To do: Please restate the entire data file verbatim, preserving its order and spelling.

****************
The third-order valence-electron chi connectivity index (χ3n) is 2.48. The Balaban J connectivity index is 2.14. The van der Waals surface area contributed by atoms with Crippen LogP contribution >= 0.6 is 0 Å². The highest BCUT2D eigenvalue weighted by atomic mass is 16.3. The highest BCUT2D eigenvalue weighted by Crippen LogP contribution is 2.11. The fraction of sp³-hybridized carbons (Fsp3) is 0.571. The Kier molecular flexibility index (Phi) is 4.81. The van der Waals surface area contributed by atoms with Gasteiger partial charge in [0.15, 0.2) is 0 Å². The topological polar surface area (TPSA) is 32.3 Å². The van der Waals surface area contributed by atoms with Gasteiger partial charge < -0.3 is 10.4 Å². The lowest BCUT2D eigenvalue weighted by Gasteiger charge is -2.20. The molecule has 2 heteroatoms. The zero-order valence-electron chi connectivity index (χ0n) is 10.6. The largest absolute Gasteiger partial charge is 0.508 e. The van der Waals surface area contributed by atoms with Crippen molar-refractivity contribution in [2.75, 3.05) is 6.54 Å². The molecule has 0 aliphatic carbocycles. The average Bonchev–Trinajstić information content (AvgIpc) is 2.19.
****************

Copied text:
The third-order valence-electron chi connectivity index (χ3n) is 2.48. The Balaban J connectivity index is 2.14. The van der Waals surface area contributed by atoms with Crippen LogP contribution >= 0.6 is 0 Å². The highest BCUT2D eigenvalue weighted by atomic mass is 16.3. The highest BCUT2D eigenvalue weighted by Crippen LogP contribution is 2.11. The fraction of sp³-hybridized carbons (Fsp3) is 0.571. The Kier molecular flexibility index (Phi) is 4.81. The van der Waals surface area contributed by atoms with Gasteiger partial charge in [0.15, 0.2) is 0 Å². The topological polar surface area (TPSA) is 32.3 Å². The van der Waals surface area contributed by atoms with Gasteiger partial charge < -0.3 is 10.4 Å². The lowest BCUT2D eigenvalue weighted by Gasteiger charge is -2.20. The molecule has 2 heteroatoms. The zero-order valence-electron chi connectivity index (χ0n) is 10.6. The largest absolute Gasteiger partial charge is 0.508 e. The van der Waals surface area contributed by atoms with Crippen molar-refractivity contribution in [2.75, 3.05) is 6.54 Å². The molecule has 0 aliphatic carbocycles. The average Bonchev–Trinajstić information content (AvgIpc) is 2.19.